The intrepid vision of a brand new casino and entertainment complex in Elk Grove came one step closer to reality recently, as the Wilton Rancheria’s comprehensive plan was presented during a special town hall-style meeting July 6.
But while a $400 million new casino may sound like a dream to those who want flashy entertainment and modernization in Sacramento’s backyard, there is growing concern it could end up being a nightmare for homeowners, who may see their property values decline.
That was the conclusion of several studies that measured the effect of casinos on local economies, and specifically residential housing prices.
But there are great hopes that the ambitious Wilton Rancheria project, slated for a 35.9-acre lot at Highway 99 and Kammerer Road, will do just the opposite, by providing hundreds or even thousands of jobs and boost the local tax base. They’re definitely aiming for a Vegas-like state of the art entertainment complex, as the plans laid out July 6 included a facility with 2,000 slot machines, 84 gaming tables, a 12-story hotel with 302 rooms, fitness club, luxury spa, outdoor pool, a 30,000-square-foot convention space/banquet area, and plenty of upscale restaurants. There is even talk of an outdoor concert amphitheater and plenty of retail shops being added to the plans.
No matter how high the hopes of Elk Grove residents, there is evidence to the contrary – that in the long term, the presence of a casino hurts communities, and property values.
One of the most conclusive studies was based on data collected by the National Association of Realtors in a 2015 report. Their conclusion? The presence of a casino has an "unambiguously negative” impact on local property values. In fact, neighborhoods within 10 miles of a casino register higher rates of home foreclosures and other community erosion.
Part of the blame is due to the shifting face of gambling in the United States. Instead of luxury, free spending meccas like Las Vegas, the modern gaming industry relies on a far different demographic. Instead of high rollers and weekend warriors, casinos actually garner a significant amount of business (losses) from a small portion of returning customers, who are, unfortunately, trending older and poorer than ever before.
In fact, the fastest growing demographic of “problem gamblers” is older women who are on low fixed incomes. Far from our perception of the tuxedo and cocktail dress crowd, low-income workers and retirees provide the vast majority of customers for the modern casino industry. A Canadian study found that 75% of casino customers who play only occasionally provide only 4% of casino revenues. And further studies estimate that 40 to 60% of casino revenues are earned from problem gamblers.
These same studies point to a clear effect on their surrounding communities, furthering income inequality and bringing higher rates of crime, economic distress, alcohol and drug dependency, domestic violence, and yes, a general decrease in home prices.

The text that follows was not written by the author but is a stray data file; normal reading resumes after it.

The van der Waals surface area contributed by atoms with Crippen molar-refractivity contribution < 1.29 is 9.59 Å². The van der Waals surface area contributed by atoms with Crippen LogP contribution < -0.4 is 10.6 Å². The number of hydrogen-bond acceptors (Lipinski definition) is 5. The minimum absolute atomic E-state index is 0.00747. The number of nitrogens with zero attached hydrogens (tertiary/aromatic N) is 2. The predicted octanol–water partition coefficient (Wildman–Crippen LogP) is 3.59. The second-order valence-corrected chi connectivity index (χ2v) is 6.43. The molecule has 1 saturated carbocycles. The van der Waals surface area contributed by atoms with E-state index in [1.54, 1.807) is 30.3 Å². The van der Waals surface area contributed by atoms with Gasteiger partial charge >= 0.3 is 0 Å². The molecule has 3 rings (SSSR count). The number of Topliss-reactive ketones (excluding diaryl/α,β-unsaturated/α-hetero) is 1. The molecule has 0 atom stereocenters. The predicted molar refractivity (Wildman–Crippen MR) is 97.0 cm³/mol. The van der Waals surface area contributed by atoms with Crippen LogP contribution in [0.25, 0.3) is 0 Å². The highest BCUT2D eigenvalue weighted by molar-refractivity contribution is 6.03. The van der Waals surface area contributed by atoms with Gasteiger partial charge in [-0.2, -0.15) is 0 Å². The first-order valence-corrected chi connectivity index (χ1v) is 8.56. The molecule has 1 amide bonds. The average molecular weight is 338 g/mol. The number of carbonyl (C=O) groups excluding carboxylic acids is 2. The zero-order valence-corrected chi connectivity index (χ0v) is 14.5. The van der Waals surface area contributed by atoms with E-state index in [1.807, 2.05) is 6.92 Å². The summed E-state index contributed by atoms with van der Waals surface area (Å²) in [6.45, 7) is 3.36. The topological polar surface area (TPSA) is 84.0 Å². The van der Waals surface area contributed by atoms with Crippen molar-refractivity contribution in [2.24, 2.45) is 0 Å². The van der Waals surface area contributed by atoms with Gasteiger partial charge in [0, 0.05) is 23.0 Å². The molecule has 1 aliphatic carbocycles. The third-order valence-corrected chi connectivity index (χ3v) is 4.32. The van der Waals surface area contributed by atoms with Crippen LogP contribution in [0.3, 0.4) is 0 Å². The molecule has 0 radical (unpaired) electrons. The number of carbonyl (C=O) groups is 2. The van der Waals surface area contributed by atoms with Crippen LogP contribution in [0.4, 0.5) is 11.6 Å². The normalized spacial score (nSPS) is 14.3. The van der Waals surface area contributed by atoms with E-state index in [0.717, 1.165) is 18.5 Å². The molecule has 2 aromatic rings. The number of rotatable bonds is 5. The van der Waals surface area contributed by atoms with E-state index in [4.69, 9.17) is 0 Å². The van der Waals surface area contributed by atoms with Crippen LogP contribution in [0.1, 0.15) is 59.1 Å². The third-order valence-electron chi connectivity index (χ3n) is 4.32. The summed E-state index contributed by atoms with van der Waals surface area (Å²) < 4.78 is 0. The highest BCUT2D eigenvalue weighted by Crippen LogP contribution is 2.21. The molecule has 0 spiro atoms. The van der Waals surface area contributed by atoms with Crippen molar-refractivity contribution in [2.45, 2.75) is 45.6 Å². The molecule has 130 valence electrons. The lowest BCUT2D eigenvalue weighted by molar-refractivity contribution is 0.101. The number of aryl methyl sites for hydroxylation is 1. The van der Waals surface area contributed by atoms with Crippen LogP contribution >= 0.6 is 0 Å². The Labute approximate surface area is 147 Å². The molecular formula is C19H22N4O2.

But Wilton Rancheria Tribal Chair Raymond “Chuckie” Hitchcock addressed those concerns in the July 6 meeting, sharing his vision for a more sophisticated, well-planned casino that will levy those issues.
Hitchcock spoke about positive impact of jobs in Elk Grove, with the project expecting to bring in 1,500 – 2,000 construction jobs during the two-year build out, and then an additional 1,750 – 2,000 workers.
“It’s going to bring many jobs to our tribal members,” said Hitchcock. “It’s going to bring jobs to Elk Grove residents, south Sacramento residents and to other outlying businesses, as well.”
As for crime, Hitchcock believes there is a plan to thwart ay increases due to the presence of the casino. “This is going to be a very high profile place,” said Hitchcock. “We’re going to have high-tech surveillance, we’re going to have tribal-trained law enforcement officials that have law enforcement experience and a military background. They’re going to work cohesively with the city of Elk Grove Police Department to make sure that patrons are safe.”
Hitchcock even addressed the concern of increased traffic congestion, explaining that casino business usually runs busiest on nights and weekends – not peak commute hours.
While those talking points are well-thought and probably well-intentioned, we can’t help but look to gambling hotbeds like Atlantic City that are virtually ghost towns and near-slums now, and the fact that nationally, casino revenues have been down an average of 7.5% per annum since 2014.
Hitchcock and advocates for the Wilton Rancheria project say that a presence of high-end retail shops, restaurants, concerts, etc. will offset that, but studies show that regular casino patrons spend only paltry sums at neighboring businesses, shops, and restaurants. Surely, Elk Grove can’t rely on hopes of out-of-town visitors or significant tourism for an influx into the local economy.
Apparently, not everyone is caught up in the excitement of a new casino in Elk Grove, as an anonymous party is flooding the city with fliers that criticize Elk Grove Mayor Gray Davis for unilaterally supporting the tribe’s plan, as well as voicing opposition against the casino.
But Davis, in attendance at the July 6 meeting and at one point asked where he stands on the issue, responded diplomatically.
“At this point, I’m not taking a position,” said Davis. “I’m here to listen like you all.” Hopefully, he will listen to the right people – and studies – that show the short burst of prosperity new casinos bring are usually met with prolonged community decline – and dropping home values.